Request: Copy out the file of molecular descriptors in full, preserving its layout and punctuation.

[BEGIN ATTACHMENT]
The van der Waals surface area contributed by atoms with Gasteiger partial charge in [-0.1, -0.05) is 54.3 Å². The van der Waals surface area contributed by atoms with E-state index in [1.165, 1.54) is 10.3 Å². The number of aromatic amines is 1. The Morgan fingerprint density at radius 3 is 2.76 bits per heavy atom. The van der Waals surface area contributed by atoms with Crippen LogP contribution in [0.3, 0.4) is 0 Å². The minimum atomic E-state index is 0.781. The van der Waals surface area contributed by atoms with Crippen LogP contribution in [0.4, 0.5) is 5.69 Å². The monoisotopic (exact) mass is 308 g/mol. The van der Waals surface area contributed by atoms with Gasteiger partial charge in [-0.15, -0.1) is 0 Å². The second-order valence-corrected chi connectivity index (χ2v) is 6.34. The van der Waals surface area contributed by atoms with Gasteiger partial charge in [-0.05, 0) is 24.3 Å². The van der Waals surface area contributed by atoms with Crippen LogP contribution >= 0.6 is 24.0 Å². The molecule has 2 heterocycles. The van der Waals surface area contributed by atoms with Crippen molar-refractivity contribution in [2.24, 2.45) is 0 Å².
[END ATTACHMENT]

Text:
The van der Waals surface area contributed by atoms with Gasteiger partial charge in [-0.1, -0.05) is 54.3 Å². The van der Waals surface area contributed by atoms with E-state index in [1.165, 1.54) is 10.3 Å². The number of aromatic amines is 1. The Morgan fingerprint density at radius 3 is 2.76 bits per heavy atom. The van der Waals surface area contributed by atoms with Crippen LogP contribution in [0.3, 0.4) is 0 Å². The minimum atomic E-state index is 0.781. The van der Waals surface area contributed by atoms with Crippen LogP contribution in [0.4, 0.5) is 5.69 Å². The monoisotopic (exact) mass is 308 g/mol. The van der Waals surface area contributed by atoms with Gasteiger partial charge in [-0.15, -0.1) is 0 Å². The second-order valence-corrected chi connectivity index (χ2v) is 6.34. The van der Waals surface area contributed by atoms with Gasteiger partial charge in [-0.05, 0) is 24.3 Å². The van der Waals surface area contributed by atoms with Crippen LogP contribution >= 0.6 is 24.0 Å². The molecule has 2 heterocycles. The van der Waals surface area contributed by atoms with Crippen molar-refractivity contribution in [2.24, 2.45) is 0 Å².